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Path to the Life of Happiness

September 18, 2020

I received a call yesterday from my first client telling me she had just given her notice ending her 25 years with the company. My connection to this decision began three years ago and Helen’s journey presents a perspective on what it can take to leave a well-paid position, with significant authority in which she had spent years cultivating. Why would she do this?

Helen (name altered for privacy) joined her current company 25 years ago as an administrative assistant. She was recently divorced with a son in need of steady income. The company fit her moral compass in doing environmental impact studies for industries and municipalities. She worked her way up through the company gaining responsibilities through the operations area eventually becoming responsible for their proposal writing. She had ascended to become the third most important person in the company. The opportunity to climb further was limited as one of the two remaining spots was occupied by the owner. In addition to the limited number of positions possible, the culture from the earlier days was evolving in a direction away from what she once valued.

Ascending through the ranks, as Helen has, takes patience, persistence, and determination. The effort also resulted in her allegiance to the company’s founder and pride in the organization’s purpose. Choosing to leave something that has been a significant part of her life, foregoing the capital accumulated in the prestige and authority of her role within the company was not easy. She found on her personal annual goal list, one goal she was not making progress to achieve. She was stumped as to why this was so. This is perplexing for someone whose career benefited from her resolve and determination. She had reached a point of recognizing she needed help beyond herself to succeed in finding her next job.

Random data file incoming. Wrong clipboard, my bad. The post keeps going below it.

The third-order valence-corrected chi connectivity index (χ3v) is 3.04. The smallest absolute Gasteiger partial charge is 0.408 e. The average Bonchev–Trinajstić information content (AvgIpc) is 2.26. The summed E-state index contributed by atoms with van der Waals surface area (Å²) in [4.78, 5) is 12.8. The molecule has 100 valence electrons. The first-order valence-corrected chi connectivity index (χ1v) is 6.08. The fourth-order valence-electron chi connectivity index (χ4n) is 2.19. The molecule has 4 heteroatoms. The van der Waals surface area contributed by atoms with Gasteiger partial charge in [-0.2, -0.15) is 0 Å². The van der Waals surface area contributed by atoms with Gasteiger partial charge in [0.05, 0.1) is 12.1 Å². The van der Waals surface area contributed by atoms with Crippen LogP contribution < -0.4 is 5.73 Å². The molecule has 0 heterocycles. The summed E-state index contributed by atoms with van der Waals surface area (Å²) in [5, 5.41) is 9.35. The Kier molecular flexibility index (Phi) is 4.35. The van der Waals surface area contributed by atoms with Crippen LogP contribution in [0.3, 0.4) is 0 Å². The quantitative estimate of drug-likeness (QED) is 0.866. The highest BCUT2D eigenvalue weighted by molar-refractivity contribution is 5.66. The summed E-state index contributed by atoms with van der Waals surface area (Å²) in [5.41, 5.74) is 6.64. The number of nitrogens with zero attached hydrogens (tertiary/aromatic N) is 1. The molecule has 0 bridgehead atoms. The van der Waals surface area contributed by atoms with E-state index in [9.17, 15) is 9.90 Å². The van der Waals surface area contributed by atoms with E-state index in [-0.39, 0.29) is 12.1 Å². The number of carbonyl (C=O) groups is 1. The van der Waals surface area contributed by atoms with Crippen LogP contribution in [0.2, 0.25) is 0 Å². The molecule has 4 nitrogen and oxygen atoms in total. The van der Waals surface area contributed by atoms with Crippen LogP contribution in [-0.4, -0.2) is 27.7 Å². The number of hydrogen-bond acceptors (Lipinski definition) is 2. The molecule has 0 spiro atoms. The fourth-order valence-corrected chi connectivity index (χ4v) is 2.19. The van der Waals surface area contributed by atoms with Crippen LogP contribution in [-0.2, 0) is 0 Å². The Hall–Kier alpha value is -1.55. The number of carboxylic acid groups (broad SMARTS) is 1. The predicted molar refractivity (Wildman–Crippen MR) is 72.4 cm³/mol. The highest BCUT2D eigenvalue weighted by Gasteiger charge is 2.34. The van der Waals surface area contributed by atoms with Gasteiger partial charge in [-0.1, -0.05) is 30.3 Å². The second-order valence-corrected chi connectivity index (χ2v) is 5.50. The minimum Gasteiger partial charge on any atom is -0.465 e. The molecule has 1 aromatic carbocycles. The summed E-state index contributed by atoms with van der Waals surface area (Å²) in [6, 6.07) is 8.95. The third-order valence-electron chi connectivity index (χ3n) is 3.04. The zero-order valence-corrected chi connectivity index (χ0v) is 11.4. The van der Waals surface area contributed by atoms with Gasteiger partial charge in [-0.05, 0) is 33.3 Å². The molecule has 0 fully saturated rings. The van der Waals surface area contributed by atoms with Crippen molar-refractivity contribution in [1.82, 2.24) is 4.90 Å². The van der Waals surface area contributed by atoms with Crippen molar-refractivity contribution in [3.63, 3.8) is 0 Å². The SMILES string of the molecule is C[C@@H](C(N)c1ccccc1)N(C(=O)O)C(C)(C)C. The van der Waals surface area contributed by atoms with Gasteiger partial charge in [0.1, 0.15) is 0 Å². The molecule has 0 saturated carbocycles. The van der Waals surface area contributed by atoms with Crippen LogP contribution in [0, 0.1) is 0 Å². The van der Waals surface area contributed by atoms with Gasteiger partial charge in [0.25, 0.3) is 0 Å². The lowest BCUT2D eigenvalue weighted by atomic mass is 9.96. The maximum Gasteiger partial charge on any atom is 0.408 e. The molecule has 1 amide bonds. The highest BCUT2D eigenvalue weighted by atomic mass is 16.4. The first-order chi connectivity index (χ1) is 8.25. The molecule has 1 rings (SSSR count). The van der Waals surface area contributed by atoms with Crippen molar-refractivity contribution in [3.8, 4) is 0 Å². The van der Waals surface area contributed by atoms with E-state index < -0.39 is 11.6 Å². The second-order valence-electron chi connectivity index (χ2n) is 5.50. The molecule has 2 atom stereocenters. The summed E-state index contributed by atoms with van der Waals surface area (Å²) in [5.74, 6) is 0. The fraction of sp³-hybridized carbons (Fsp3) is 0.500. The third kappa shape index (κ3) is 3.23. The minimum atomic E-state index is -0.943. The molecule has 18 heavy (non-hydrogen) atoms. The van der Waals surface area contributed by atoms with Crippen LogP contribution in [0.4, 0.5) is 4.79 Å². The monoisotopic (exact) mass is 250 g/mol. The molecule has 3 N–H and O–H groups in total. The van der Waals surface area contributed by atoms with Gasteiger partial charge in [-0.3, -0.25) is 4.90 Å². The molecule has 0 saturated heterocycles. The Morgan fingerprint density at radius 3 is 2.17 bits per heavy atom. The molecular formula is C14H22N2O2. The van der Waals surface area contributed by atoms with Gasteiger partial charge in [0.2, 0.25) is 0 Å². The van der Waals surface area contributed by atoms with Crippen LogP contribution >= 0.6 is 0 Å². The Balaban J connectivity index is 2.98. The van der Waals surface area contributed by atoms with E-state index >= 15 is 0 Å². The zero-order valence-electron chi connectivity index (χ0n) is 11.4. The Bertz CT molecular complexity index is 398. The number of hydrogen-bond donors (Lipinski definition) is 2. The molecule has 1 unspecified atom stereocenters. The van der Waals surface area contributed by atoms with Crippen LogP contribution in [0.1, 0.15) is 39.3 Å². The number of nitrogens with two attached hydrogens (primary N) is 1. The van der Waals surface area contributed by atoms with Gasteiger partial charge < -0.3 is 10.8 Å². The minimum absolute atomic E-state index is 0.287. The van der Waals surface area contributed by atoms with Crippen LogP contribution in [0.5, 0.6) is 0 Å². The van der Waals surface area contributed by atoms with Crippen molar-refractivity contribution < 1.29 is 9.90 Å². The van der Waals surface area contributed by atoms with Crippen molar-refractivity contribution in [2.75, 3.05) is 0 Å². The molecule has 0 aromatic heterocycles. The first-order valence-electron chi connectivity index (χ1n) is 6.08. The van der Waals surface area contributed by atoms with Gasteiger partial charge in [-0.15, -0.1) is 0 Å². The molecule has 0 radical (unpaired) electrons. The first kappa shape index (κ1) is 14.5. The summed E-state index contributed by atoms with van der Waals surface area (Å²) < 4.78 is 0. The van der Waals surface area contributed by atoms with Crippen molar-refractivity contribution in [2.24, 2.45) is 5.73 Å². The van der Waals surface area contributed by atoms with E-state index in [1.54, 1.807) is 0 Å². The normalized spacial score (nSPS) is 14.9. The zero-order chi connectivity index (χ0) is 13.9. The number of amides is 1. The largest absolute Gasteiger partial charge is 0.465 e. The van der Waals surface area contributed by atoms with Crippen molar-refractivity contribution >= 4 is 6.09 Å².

We agreed to a six-month program. Helen was able to identify the next job she would want, identified where she would like to work and understood the credentials needed to be a candidate. She initiated study in a master’s program for the credentials, networked enough in the industry to learn what would be needed and which town governments would be favorable, and considered what life would be like in this new role. We also worked on how and where she would want to live. How her life would move to one that she loved in all areas was a framework from which she made choices. At the end of our time together, Helen understood what had been holding her back, as well as how to identify the choices that would contribute the most to her happiness so these would be included in her decisions. All of this in six months.

Confidence in Our Ignorance

What was missing for Helen was not the drive to achieve, or to create plans, or to intellectually understand what options were available. She needed support facing the unknown. She had developed her confidence within the structure at this one company. She knew the rules of this workplace and how to navigate its challenges. She was unaware of her question about this translating in other settings. This is true of some of the obstacles we face. The time spent specializing, achieving, or creating within a single company, or industry, or community offers us evidence and confidence of our capabilities within that framework. We won’t notice what skills gained from those experiences that fit a different frame. Even if we did see that connection, the dramatic gap can be the skills needed to transition from one job, industry or community into a completely different setting. Learning how to make this transition requires “confidence in our ignorance.” These were the skills that Helen learned with me, which set her up to call me three years later announcing she is to begin her new role in four weeks. She succeeded in transiting the gap from Environmental Field studies to Town Governance. What future do you dream about and find you don’t know how to get there? Talk with me, we will find your path.